Earlier today I returned a book to the library here at the guesthouse, and just happened to see a book which I'd never read, and the title of which caught my eye. The book tells the story of two Cambodian girls who were officially adopted by American parents. The story tells how these parents, who were empty nesters, were invited to consider adopting first one, and then another Cambodian girl. They share how God led through the whole process, and the love they have as a family is wonderful. Even after they discovered that the birth mother of one of their "daughters" was still alive, but had relinquished all rights to her child, they still gave the girls opportunity to know their Cambodian families as well as being part of an American family. God's grace is shown again and again through this story. As the girls, at different times, revealed how they had been abused over the years, and as their adoptive parents showed Christ's unconditional love to them, this story was a reminder of how much He loves each one of us, and each and every child in the world, and wants the best for every one of them.
Reading this story did however highlight again for me some of the issues surrounding some Cambodian orphanages. Many of the children placed in these orphanages are not true orphans, in that they still have at least one surviving parent, but who does not feel able to provide adequately for their children. Not having been a parent myself, I can only imagine what it costs them emotionally to do this. The orphanages mentioned in this story had very primitive living conditions for the children, with limited food, and medical care, although obviously better than the situations many of the children had come from.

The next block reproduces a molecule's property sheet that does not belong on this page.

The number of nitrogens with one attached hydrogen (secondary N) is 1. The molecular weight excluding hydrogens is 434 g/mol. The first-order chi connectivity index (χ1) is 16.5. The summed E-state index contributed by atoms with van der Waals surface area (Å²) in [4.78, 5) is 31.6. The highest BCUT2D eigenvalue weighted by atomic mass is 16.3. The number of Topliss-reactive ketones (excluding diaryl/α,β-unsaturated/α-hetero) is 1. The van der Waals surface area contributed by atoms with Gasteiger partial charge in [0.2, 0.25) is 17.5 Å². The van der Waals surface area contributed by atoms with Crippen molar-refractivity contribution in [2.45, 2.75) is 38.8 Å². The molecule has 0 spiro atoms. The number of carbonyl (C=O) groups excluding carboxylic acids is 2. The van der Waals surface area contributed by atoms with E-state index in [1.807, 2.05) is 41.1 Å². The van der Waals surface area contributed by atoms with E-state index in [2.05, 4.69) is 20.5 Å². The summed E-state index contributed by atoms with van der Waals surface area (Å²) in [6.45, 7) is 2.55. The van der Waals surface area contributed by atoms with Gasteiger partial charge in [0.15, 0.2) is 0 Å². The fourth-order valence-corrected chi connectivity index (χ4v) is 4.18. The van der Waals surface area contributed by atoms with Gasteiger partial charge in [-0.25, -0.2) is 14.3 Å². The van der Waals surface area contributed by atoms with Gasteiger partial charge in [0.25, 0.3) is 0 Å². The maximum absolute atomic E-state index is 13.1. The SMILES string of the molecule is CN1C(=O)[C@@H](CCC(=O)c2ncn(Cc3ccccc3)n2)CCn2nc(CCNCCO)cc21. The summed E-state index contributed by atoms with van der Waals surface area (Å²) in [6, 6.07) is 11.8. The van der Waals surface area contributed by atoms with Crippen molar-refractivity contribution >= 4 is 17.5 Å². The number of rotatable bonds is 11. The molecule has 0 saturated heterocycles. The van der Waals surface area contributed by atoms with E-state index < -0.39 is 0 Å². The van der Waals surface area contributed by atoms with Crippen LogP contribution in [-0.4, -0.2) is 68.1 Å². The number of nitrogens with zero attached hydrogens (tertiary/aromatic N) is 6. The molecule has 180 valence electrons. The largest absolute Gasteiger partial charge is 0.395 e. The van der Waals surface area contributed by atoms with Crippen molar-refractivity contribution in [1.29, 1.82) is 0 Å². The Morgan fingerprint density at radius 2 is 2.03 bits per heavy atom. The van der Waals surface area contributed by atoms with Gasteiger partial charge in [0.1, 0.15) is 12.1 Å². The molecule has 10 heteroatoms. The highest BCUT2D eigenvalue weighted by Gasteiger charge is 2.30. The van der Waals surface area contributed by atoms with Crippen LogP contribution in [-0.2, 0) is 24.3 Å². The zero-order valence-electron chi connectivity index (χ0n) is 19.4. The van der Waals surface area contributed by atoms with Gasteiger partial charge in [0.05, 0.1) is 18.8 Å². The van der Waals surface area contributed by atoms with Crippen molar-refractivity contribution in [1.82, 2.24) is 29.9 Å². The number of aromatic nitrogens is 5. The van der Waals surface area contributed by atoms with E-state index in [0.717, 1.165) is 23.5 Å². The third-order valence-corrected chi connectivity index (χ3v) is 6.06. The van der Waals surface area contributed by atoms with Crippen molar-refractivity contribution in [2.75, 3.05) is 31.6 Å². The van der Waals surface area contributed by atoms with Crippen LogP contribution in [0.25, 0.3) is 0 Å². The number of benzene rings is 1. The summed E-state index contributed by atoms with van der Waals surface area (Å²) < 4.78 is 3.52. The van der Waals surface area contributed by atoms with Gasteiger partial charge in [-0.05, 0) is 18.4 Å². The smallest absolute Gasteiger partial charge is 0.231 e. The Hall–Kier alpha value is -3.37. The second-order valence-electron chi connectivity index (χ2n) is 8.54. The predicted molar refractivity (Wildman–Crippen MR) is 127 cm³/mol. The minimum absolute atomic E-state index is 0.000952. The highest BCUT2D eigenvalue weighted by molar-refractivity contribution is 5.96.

God tells us to care for the widows and orphans in this world. There are no "buts" to His command. My queston is how can we best do this with the limited resources we have available. Are orphanages the answer? I believe that more and more other options are becoming available to provide adequate care for children while keeping them within their families. Over the years, I have longed to be a mother, and yet I've sensed that God said no. Biologically, it's highly unlikely that I will ever give birth to a child of my own. I've considered adoption, especially living in a country with so many orphanages and so much need, but I know that parenting is not an easy task. I believe God's plan for children to have two parents is a wise one, so He would need to make it very clear before I could move any further in that direction as a single. Be assured, I'm not saying it is wrong to adopt children, and even for singles to adopt, but I am saying God hasn't directed me to move this way at this time, and so I leave this topic. I'm happy for these girls. Their story is a precious and happy one, and I know there are many more happy adoption stories. It's just not for me right now.